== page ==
European/Canadian multicenter, double-blind, randomized, placebo-controlled study of the effects of glatiramer acetate on magnetic resonance imaging—measured disease activity and burden in patients with relapsing multiple sclerosis. European/Canadian Glatiramer Acetate Study Group

G Comi, M Filippi, J S Wolinsky
Annals of Neurology 2001, 49 (3): 290-7
Two prior double-blind, placebo-controlled, randomized trials demonstrated that glatiramer acetate (GA) reduces relapse rates in patients with relapsing remitting multiple sclerosis (RRMS). This study was designed to determine the effect, onset, and durability of any effect of GA on disease activity monitored with magnetic resonance imaging (MRI) in patients with RRMS. Two hundred thirty-nine eligible patients were randomized to receive either 20 mg GA (n = 119) or placebo (n = 120) by daily subcutaneous injection. Eligibility required one or more relapses in the 2 years before entry and at least one enhancing lesion on a screening MRI. The study was a randomized, double-blind, placebo-controlled phase during which all patients studied underwent monthly MRI scans and clinical assessments over 9 months. The primary outcome measure was the total number of enhancing lesions on T1-weighted images. Secondary outcome measures included the proportion of patients with enhancing lesions, the number of new enhancing lesions and change in their volume; the number of new lesions detected on T2-weighted images and change in their volume, and the change in volume of hypointense lesions seen on unenhanced T1-weighted images. Clinical measures of disease activity were also evaluated. The active treatment and placebo groups were comparable at entry for all demographic, clinical, and MRI variables. Treatment with GA showed a significant reduction in the total number of enhancing lesions compared with placebo (-10.8, 95% confidence interval -18.0 to -3.7; p = 0.003). Consistent differences favoring treatment with GA were seen for almost all secondary end points examined: number of new enhancing lesions (p < 0.003), monthly change in the volume of enhancing lesions (p = 0.01), and change in volume (p = 0.006) and number of new lesions seen on T2-weighted images (p < 0.003). The relapse rate was also significantly reduced by 33% for GA-treated patients (p = 0.012). All effects increased over time. Glatiramer acetate significantly reduced MRI-measured disease activity and burden.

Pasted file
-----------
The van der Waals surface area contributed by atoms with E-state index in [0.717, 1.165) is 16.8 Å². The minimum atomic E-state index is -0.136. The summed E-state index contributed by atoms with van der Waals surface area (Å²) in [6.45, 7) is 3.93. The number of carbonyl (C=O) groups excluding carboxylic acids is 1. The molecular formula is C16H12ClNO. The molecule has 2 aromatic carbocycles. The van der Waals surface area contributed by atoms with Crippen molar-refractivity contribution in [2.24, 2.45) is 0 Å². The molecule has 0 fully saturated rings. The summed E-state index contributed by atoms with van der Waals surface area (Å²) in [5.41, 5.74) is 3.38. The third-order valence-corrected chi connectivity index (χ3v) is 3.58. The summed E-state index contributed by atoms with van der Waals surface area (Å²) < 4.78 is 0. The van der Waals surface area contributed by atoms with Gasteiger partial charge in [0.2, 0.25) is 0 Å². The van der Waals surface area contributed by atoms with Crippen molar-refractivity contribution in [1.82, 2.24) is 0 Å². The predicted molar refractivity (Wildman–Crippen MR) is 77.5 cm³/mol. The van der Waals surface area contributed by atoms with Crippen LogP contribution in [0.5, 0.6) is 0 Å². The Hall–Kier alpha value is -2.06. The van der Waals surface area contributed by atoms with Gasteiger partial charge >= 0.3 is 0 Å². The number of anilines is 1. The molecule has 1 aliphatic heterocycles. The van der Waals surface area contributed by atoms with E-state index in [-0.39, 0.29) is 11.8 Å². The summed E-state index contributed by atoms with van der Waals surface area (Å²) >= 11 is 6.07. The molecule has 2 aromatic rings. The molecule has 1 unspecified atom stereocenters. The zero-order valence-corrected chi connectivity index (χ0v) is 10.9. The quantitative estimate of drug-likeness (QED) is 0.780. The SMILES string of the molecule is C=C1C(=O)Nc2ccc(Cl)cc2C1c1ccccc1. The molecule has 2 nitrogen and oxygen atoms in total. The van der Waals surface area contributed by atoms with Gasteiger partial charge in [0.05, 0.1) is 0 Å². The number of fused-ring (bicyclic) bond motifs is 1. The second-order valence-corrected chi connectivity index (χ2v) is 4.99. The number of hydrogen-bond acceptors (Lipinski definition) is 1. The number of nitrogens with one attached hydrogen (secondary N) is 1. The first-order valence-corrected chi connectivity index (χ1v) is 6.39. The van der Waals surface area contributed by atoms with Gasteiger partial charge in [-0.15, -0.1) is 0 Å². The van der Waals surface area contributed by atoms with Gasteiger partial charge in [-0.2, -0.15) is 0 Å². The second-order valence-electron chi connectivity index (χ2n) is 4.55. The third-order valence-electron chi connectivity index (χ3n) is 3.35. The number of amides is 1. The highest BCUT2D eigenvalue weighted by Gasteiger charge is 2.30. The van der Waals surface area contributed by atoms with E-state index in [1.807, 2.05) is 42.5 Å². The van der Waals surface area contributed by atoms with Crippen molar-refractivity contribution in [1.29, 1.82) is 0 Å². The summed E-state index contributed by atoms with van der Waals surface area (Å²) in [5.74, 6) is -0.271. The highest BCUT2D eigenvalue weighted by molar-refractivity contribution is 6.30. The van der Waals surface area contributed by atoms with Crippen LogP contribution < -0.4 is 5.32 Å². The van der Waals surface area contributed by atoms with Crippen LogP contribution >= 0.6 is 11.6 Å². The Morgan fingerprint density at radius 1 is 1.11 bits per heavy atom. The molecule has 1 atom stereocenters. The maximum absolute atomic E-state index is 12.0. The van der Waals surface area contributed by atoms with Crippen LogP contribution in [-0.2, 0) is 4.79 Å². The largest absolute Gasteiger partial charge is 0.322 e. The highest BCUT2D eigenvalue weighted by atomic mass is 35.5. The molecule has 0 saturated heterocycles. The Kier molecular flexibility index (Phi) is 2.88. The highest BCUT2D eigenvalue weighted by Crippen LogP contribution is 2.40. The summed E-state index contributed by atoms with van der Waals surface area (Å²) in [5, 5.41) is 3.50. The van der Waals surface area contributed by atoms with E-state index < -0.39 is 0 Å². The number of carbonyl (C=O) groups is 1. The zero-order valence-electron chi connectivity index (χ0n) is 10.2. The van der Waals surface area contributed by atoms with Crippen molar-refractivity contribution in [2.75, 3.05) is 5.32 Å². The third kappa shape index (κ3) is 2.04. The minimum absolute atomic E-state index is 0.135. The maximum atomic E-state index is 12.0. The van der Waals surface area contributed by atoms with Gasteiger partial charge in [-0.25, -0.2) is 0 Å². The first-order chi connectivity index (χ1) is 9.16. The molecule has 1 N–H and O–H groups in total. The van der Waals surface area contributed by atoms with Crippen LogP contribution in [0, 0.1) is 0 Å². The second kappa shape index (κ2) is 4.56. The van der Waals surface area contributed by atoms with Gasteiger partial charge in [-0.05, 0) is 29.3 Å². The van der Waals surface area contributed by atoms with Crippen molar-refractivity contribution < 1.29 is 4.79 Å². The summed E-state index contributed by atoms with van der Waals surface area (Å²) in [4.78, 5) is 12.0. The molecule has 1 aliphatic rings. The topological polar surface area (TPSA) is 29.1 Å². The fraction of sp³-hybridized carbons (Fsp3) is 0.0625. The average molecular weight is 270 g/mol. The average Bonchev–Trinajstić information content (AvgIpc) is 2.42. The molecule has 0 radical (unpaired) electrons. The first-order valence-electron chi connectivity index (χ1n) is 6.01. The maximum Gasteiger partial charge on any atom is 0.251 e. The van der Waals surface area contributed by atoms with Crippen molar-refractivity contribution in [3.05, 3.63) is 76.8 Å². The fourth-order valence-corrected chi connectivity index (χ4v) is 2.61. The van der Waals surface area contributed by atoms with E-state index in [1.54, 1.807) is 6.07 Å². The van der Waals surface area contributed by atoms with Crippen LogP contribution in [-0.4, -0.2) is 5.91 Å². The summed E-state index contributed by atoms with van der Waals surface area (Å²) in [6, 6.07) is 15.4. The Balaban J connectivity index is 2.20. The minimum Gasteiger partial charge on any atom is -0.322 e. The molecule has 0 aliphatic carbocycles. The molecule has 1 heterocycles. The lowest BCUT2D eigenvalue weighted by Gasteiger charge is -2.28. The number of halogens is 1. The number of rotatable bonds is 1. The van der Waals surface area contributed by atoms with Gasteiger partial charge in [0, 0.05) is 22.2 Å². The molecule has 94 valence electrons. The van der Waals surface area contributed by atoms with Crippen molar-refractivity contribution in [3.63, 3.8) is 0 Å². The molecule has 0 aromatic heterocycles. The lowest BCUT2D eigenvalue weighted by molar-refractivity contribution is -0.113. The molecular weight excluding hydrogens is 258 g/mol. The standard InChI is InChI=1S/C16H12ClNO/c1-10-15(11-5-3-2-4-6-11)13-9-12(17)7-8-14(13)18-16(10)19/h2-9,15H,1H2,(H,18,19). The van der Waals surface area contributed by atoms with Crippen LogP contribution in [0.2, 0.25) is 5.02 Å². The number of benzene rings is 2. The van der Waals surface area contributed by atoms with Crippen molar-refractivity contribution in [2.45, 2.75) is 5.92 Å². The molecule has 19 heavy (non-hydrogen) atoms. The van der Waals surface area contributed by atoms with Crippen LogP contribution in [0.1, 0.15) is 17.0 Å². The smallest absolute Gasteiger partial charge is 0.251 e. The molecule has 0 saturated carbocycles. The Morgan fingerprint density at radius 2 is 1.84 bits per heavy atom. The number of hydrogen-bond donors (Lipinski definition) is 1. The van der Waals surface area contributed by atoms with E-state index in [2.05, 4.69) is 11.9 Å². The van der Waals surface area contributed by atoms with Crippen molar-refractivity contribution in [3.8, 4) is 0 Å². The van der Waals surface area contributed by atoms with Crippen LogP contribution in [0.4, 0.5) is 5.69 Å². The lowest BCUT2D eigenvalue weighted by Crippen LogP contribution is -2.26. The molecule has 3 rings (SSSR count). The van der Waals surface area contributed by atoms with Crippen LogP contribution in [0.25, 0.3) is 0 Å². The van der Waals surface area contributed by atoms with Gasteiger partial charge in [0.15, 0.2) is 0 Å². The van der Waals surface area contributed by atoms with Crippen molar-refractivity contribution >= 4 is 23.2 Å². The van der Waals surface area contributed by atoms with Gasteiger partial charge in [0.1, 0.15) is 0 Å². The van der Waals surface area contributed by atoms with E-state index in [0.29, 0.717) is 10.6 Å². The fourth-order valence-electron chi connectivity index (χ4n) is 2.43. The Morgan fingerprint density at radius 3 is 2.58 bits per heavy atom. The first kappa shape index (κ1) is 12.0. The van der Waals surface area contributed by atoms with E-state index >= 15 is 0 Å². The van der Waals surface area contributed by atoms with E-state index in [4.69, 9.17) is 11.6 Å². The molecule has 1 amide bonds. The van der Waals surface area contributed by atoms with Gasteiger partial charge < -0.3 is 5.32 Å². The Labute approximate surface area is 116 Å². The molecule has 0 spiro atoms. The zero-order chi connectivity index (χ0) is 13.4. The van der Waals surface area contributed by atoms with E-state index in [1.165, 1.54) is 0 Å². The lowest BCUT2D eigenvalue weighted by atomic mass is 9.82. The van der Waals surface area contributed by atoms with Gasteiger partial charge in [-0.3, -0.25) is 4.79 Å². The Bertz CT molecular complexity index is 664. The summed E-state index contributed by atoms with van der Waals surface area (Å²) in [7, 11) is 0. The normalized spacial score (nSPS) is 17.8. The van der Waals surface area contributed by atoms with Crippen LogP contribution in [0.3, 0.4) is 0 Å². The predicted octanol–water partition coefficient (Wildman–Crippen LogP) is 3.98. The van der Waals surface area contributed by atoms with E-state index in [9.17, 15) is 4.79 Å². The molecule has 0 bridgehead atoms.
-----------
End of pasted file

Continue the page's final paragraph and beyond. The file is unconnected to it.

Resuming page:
Full Text Links

Find Full Text Links for this Article


You are not logged in. Sign Up or Log In to join the discussion.

Related Papers

Remove bar
Read by QxMD icon Read

Save your favorite articles in one place with a free QxMD account.


Search Tips

Use Boolean operators: AND/OR

diabetic AND foot
diabetes OR diabetic

Exclude a word using the 'minus' sign

Virchow -triad

Use Parentheses

water AND (cup OR glass)

Add an asterisk (*) at end of a word to include word stems

Neuro* will search for Neurology, Neuroscientist, Neurological, and so on

Use quotes to search for an exact phrase

"primary prevention of cancer"
(heart or cardiac or cardio*) AND arrest -"American Heart Association"